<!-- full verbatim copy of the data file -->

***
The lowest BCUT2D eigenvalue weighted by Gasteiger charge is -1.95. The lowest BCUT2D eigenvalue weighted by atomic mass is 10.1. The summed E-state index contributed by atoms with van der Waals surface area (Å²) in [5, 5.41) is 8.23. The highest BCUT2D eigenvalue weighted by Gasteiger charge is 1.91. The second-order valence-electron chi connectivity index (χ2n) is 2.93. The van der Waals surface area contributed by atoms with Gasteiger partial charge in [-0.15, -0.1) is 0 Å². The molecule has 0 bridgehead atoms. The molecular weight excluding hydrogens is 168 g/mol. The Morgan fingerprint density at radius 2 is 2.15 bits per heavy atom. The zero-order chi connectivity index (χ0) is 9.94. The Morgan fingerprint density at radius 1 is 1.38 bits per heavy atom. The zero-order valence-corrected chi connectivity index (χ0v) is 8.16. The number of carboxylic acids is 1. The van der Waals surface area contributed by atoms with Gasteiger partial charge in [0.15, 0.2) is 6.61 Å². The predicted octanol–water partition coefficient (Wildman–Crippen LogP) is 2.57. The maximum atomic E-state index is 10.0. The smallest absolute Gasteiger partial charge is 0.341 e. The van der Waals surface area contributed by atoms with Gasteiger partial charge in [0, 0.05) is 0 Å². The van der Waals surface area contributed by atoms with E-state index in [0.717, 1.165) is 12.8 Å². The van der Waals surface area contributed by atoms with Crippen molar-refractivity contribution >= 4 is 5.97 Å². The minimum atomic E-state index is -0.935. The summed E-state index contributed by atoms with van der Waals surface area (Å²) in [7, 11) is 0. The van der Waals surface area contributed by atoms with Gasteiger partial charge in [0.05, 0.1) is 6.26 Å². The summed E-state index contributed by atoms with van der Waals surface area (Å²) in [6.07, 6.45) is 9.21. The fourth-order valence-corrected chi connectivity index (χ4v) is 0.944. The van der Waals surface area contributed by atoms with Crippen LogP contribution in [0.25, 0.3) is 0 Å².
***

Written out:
The lowest BCUT2D eigenvalue weighted by Gasteiger charge is -1.95. The lowest BCUT2D eigenvalue weighted by atomic mass is 10.1. The summed E-state index contributed by atoms with van der Waals surface area (Å²) in [5, 5.41) is 8.23. The highest BCUT2D eigenvalue weighted by Gasteiger charge is 1.91. The second-order valence-electron chi connectivity index (χ2n) is 2.93. The van der Waals surface area contributed by atoms with Gasteiger partial charge in [-0.15, -0.1) is 0 Å². The molecule has 0 bridgehead atoms. The molecular weight excluding hydrogens is 168 g/mol. The Morgan fingerprint density at radius 2 is 2.15 bits per heavy atom. The zero-order chi connectivity index (χ0) is 9.94. The Morgan fingerprint density at radius 1 is 1.38 bits per heavy atom. The zero-order valence-corrected chi connectivity index (χ0v) is 8.16. The number of carboxylic acids is 1. The van der Waals surface area contributed by atoms with Gasteiger partial charge in [0.15, 0.2) is 6.61 Å². The predicted octanol–water partition coefficient (Wildman–Crippen LogP) is 2.57. The maximum atomic E-state index is 10.0. The smallest absolute Gasteiger partial charge is 0.341 e. The van der Waals surface area contributed by atoms with Gasteiger partial charge in [0, 0.05) is 0 Å². The van der Waals surface area contributed by atoms with E-state index in [0.717, 1.165) is 12.8 Å². The van der Waals surface area contributed by atoms with Crippen molar-refractivity contribution >= 4 is 5.97 Å². The minimum atomic E-state index is -0.935. The summed E-state index contributed by atoms with van der Waals surface area (Å²) in [7, 11) is 0. The van der Waals surface area contributed by atoms with Gasteiger partial charge in [0.05, 0.1) is 6.26 Å². The summed E-state index contributed by atoms with van der Waals surface area (Å²) in [6.07, 6.45) is 9.21. The fourth-order valence-corrected chi connectivity index (χ4v) is 0.944. The van der Waals surface area contributed by atoms with Crippen LogP contribution in [0.25, 0.3) is 0 Å².